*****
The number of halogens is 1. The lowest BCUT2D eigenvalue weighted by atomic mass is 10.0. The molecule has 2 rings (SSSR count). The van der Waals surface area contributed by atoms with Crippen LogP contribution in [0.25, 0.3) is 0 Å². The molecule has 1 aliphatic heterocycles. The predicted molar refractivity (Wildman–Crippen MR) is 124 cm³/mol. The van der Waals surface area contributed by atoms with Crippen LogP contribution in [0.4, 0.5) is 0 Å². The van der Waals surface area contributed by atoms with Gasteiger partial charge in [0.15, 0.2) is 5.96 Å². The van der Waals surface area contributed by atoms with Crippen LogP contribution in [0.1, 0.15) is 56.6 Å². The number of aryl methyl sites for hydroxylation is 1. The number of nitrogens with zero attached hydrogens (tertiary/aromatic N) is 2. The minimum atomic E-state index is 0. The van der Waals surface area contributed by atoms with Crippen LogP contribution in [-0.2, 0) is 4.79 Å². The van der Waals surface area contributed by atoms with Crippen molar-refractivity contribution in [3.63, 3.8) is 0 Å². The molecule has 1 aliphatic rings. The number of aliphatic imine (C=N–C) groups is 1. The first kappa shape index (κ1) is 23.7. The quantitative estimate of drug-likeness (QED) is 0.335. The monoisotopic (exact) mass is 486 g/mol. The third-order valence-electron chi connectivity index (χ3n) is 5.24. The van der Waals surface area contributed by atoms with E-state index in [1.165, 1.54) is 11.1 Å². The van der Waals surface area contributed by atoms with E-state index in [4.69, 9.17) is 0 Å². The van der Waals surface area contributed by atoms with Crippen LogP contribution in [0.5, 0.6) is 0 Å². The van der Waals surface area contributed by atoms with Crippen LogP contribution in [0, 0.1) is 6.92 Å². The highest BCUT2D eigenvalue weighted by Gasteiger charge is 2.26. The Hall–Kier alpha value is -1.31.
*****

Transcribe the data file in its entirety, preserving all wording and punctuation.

The number of halogens is 1. The lowest BCUT2D eigenvalue weighted by atomic mass is 10.0. The molecule has 2 rings (SSSR count). The van der Waals surface area contributed by atoms with Crippen LogP contribution in [0.25, 0.3) is 0 Å². The molecule has 1 aliphatic heterocycles. The predicted molar refractivity (Wildman–Crippen MR) is 124 cm³/mol. The van der Waals surface area contributed by atoms with Crippen LogP contribution in [0.4, 0.5) is 0 Å². The van der Waals surface area contributed by atoms with Gasteiger partial charge in [0.15, 0.2) is 5.96 Å². The van der Waals surface area contributed by atoms with Crippen LogP contribution in [0.1, 0.15) is 56.6 Å². The number of aryl methyl sites for hydroxylation is 1. The number of nitrogens with zero attached hydrogens (tertiary/aromatic N) is 2. The minimum atomic E-state index is 0. The van der Waals surface area contributed by atoms with Crippen LogP contribution in [-0.2, 0) is 4.79 Å². The van der Waals surface area contributed by atoms with Crippen molar-refractivity contribution in [3.63, 3.8) is 0 Å². The molecule has 1 aliphatic rings. The number of aliphatic imine (C=N–C) groups is 1. The first kappa shape index (κ1) is 23.7. The quantitative estimate of drug-likeness (QED) is 0.335. The monoisotopic (exact) mass is 486 g/mol. The third-order valence-electron chi connectivity index (χ3n) is 5.24. The van der Waals surface area contributed by atoms with E-state index in [1.165, 1.54) is 11.1 Å². The van der Waals surface area contributed by atoms with E-state index in [4.69, 9.17) is 0 Å². The van der Waals surface area contributed by atoms with Crippen LogP contribution in [0.5, 0.6) is 0 Å². The van der Waals surface area contributed by atoms with Crippen LogP contribution in [0, 0.1) is 6.92 Å². The highest BCUT2D eigenvalue weighted by Gasteiger charge is 2.26. The Hall–Kier alpha value is -1.31.